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Published:July 12th, 2010 17:26 EST
Sufferers of Post-Traumatic Stress Disorder Should Avoid The Museum of Modern Art

Sufferers of Post-Traumatic Stress Disorder Should Avoid The Museum of Modern Art

By Djelloul (Del) Marbrook (Editor/Mentor)

If you suffer from post-traumatic stress disorder, as I do, do not on your life visit The Museum of Modern Art (MoMA) in New York City this summer. The entire museum reverberates with amplified shrieks.

So ear-splitting and disturbing were the screams of kids and adults that I began searching the walls for those right-angle cracks that organs sometimes make in the walls and ceilings of churches too small for them.

The whole abominable exercise in smart-ass curatorship is actually a reprise of Yoko Ono`s 1961 Voice Piece for Soprano. Visitors are invited to scream into an amplified microphone in the second floor atrium of the museum. (Marilyn Penn describes the installation at

A museum that purports to care about the disabled and is indeed required by law to make itself hospitable to them should have thought twice before subjecting the innocent to this atrocity. It would be cruel if not criminal to come up behind a sufferer of PTSD and shout; how then is this curatorial snit justifiable?

But this adolescent exercise in hostility towards patrons is not the only deplorable experience awaiting visitors to MoMA. They are not the only ones having a hard time at the hands of MoMA`s curators. The vast majority of Arabs who are not terrorists are having a very bad summer at the hands of the juvenile delinquents at MoMA.

Currents, a 1970 Robert Rauschenberg screenprint installation, consisting of headline and news clipping montages, is equally loud, inappropriate and dated in its own way. The two boldest headlines are these:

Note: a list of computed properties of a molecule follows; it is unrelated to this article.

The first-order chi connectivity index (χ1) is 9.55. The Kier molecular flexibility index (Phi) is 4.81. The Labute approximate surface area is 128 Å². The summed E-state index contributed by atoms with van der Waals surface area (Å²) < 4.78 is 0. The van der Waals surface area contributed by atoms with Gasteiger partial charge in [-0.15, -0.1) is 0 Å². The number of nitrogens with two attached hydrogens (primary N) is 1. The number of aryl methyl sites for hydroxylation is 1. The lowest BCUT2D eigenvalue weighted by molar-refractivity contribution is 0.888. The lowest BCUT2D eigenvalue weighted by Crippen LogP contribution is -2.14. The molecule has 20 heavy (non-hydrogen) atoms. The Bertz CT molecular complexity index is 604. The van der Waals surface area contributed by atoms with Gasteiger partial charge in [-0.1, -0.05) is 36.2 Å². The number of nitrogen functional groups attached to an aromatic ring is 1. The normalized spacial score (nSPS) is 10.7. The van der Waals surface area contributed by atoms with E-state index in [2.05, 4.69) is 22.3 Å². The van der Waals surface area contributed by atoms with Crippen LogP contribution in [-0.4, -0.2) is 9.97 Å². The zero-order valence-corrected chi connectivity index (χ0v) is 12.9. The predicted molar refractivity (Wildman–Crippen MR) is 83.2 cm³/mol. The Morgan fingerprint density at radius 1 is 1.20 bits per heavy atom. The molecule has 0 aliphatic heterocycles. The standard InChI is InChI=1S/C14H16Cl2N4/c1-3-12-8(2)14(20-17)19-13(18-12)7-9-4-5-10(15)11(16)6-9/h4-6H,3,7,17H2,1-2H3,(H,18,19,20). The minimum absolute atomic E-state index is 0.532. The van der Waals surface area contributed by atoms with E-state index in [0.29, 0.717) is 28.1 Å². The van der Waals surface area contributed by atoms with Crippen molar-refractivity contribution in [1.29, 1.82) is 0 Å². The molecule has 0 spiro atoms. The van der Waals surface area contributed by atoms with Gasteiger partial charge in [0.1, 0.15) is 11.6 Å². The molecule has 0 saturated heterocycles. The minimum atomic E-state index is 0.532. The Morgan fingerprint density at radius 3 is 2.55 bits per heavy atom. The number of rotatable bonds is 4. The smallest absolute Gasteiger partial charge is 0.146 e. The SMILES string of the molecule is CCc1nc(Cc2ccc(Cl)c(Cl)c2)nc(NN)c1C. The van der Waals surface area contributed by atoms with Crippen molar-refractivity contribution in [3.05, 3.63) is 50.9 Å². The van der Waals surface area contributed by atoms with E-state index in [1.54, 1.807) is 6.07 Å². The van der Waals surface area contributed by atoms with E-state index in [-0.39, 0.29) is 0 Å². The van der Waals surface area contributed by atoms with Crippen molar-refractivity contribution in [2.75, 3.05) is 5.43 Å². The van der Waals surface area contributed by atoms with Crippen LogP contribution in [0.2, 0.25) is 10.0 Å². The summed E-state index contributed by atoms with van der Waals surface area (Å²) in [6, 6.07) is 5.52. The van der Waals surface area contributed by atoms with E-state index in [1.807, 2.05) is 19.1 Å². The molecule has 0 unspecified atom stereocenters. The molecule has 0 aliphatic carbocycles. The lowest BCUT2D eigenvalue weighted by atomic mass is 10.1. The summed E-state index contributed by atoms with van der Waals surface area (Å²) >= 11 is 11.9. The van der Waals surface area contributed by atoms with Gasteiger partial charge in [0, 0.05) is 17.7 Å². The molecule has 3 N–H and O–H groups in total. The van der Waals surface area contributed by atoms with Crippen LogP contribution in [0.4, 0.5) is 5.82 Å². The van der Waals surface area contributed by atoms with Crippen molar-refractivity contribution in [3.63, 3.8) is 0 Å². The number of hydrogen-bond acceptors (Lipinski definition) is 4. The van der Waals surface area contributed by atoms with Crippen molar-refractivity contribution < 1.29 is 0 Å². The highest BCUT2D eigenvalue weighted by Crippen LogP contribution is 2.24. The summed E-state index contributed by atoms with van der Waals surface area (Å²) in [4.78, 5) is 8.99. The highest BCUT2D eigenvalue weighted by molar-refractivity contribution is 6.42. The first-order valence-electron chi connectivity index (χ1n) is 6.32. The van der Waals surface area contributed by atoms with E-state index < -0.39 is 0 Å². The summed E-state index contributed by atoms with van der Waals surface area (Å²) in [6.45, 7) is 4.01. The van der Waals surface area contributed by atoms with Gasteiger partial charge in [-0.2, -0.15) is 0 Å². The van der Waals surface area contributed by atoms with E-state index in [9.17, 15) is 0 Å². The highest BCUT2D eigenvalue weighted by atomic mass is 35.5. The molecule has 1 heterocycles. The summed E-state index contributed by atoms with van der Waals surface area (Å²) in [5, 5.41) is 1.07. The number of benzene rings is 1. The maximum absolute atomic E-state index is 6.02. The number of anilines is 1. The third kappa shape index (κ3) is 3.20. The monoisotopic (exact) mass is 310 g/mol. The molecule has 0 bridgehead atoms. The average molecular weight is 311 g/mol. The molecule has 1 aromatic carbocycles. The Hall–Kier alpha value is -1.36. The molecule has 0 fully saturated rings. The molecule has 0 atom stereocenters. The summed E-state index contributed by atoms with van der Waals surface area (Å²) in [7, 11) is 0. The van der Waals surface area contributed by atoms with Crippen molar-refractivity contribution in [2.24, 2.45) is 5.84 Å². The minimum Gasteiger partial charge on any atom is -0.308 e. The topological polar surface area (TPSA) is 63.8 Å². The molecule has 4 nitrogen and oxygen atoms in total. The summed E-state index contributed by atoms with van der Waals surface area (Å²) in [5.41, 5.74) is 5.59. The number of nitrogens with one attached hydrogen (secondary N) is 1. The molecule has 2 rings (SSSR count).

Arabs Ambush
U.S. Tourist Bus
Baptist Minister`s Wife Killed

Arabs Boast:
We Bombed Jet
47 Die in Israel-Bound Plane

Elsewhere a lesser headline says, Arab Bombs Miss Dayan`s Son.

I won`t quarrel with the arguable language of these tabloids, tabloids being what they are, alarmist and head-knocking. But I couldn`t help thinking how much these screenprints resemble cable news` performance in the run-up to the Iraq war.

While it`s interesting from an art-historical perspective that Rauschenberg chose these headlines, it`s even more interesting that MoMA chose to show this installation in an historic moment of anti-Arab fervor. The curators could have mounted a show of modern Arab calligraphy or architecture, both of which are beautiful. They could have explored the exciting scene of modern North African art. But they chose this set piece presumably because it hasn`t been shown at MoMA before and is by an artist MoMA has already helped make famous.

The show is therefore neither adventurous nor relevant.

I am a longtime member of MoMA and I treasure my many memories of time spent there, so it was all the more shocking to endure such a detestable experience. Shock and awe "as juvenile as our Middle East operations.

You could argue that Currents is only incidentally arabophobic in a time when arabophobia is generously sanctioned, but that hardly excuses MoMA for the unseemliness of the gesture and it raises issues about the cultural maturity of its curatorial decisions. This is not a free speech issue, it is a bad taste issue.

The MoMA curators have rubbed salt in a political and cultural wound with precious little warrant and crossed a none too fine line between exhibition and exhibitionism.

I think none of us fully succeeds in growing up, and the best I can say of Currents and Shriek " is that they reflect the difficulty of doing so.

Djelloul (jeh-lool) Marbrook was born in 1934 in Algiers to a Bedouin father and an American painter. He grew up in Brooklyn, West Islip and Manhattan, New York, where he attended Dwight Preparatory School and Columbia. He then served in the U.S. Navy.

His book of poems, Far From Algiers, won the Stan and Tom Wick Poetry Prize from Kent State University in 2007 and was published in 2008. His story, Artists Hill, adapted from the second novel of an unpublished trilogy, won the Literal Latté first prize in fiction in 2008. His poems have been published in The American Poetry Review, Barrow Street, poemeleon, The Same, and other journals. The pioneering e-book publisher, Online Originals (UK), published his novella, Alice MIller`s Room, in 1999.He worked as a reporter for The Providence Journal and as an editor for The Elmira (NY) Star-Gazette, The Baltimore Sun, The Winston-Salem Journal & Sentinel and The Washington Star. Later he worked as executive editor of four small dailies in northeast Ohio and two medium-size dailies in northern New Jersey.

Del`s book, Far From Algiers:

New review of Far from Algiers:

Artists Hill, Literal Latté`s fiction first prize:

His blog:

His mother`s art:

His aunt`s art: